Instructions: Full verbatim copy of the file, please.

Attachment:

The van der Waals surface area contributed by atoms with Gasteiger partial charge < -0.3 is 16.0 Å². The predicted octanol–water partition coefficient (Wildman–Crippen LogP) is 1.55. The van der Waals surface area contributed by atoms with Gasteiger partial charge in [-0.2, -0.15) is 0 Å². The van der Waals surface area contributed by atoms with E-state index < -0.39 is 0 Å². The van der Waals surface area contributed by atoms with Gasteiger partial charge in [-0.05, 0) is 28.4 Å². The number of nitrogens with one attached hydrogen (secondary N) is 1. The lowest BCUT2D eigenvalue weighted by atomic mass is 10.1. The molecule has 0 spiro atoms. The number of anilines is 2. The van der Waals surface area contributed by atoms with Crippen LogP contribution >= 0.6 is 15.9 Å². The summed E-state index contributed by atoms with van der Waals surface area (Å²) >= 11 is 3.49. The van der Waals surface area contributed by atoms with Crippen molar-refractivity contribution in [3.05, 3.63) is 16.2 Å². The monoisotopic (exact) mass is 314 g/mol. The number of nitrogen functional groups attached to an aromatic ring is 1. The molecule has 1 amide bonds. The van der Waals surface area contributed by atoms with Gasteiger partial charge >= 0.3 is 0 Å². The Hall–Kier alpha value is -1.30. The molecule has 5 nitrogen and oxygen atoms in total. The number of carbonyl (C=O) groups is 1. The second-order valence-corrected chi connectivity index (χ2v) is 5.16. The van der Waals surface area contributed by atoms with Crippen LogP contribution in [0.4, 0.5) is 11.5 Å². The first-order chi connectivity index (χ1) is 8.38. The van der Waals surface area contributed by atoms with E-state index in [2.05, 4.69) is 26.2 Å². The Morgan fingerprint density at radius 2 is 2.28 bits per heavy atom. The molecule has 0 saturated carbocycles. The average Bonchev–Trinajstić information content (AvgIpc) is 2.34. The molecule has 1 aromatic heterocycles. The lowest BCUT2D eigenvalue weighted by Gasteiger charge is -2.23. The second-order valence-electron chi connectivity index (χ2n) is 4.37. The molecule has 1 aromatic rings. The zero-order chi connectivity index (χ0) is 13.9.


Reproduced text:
The van der Waals surface area contributed by atoms with Gasteiger partial charge < -0.3 is 16.0 Å². The predicted octanol–water partition coefficient (Wildman–Crippen LogP) is 1.55. The van der Waals surface area contributed by atoms with Gasteiger partial charge in [-0.2, -0.15) is 0 Å². The van der Waals surface area contributed by atoms with E-state index < -0.39 is 0 Å². The van der Waals surface area contributed by atoms with Gasteiger partial charge in [-0.05, 0) is 28.4 Å². The number of nitrogens with one attached hydrogen (secondary N) is 1. The lowest BCUT2D eigenvalue weighted by atomic mass is 10.1. The molecule has 0 spiro atoms. The number of anilines is 2. The van der Waals surface area contributed by atoms with Crippen LogP contribution >= 0.6 is 15.9 Å². The summed E-state index contributed by atoms with van der Waals surface area (Å²) >= 11 is 3.49. The van der Waals surface area contributed by atoms with Crippen molar-refractivity contribution in [3.05, 3.63) is 16.2 Å². The monoisotopic (exact) mass is 314 g/mol. The number of nitrogen functional groups attached to an aromatic ring is 1. The molecule has 1 amide bonds. The van der Waals surface area contributed by atoms with Gasteiger partial charge >= 0.3 is 0 Å². The Hall–Kier alpha value is -1.30. The molecule has 5 nitrogen and oxygen atoms in total. The number of carbonyl (C=O) groups is 1. The second-order valence-corrected chi connectivity index (χ2v) is 5.16. The van der Waals surface area contributed by atoms with Crippen LogP contribution in [0.4, 0.5) is 11.5 Å². The first-order chi connectivity index (χ1) is 8.38. The van der Waals surface area contributed by atoms with E-state index in [2.05, 4.69) is 26.2 Å². The Morgan fingerprint density at radius 2 is 2.28 bits per heavy atom. The molecule has 0 saturated carbocycles. The average Bonchev–Trinajstić information content (AvgIpc) is 2.34. The molecule has 1 aromatic heterocycles. The lowest BCUT2D eigenvalue weighted by Gasteiger charge is -2.23. The second-order valence-electron chi connectivity index (χ2n) is 4.37. The molecule has 1 aromatic rings. The zero-order chi connectivity index (χ0) is 13.9.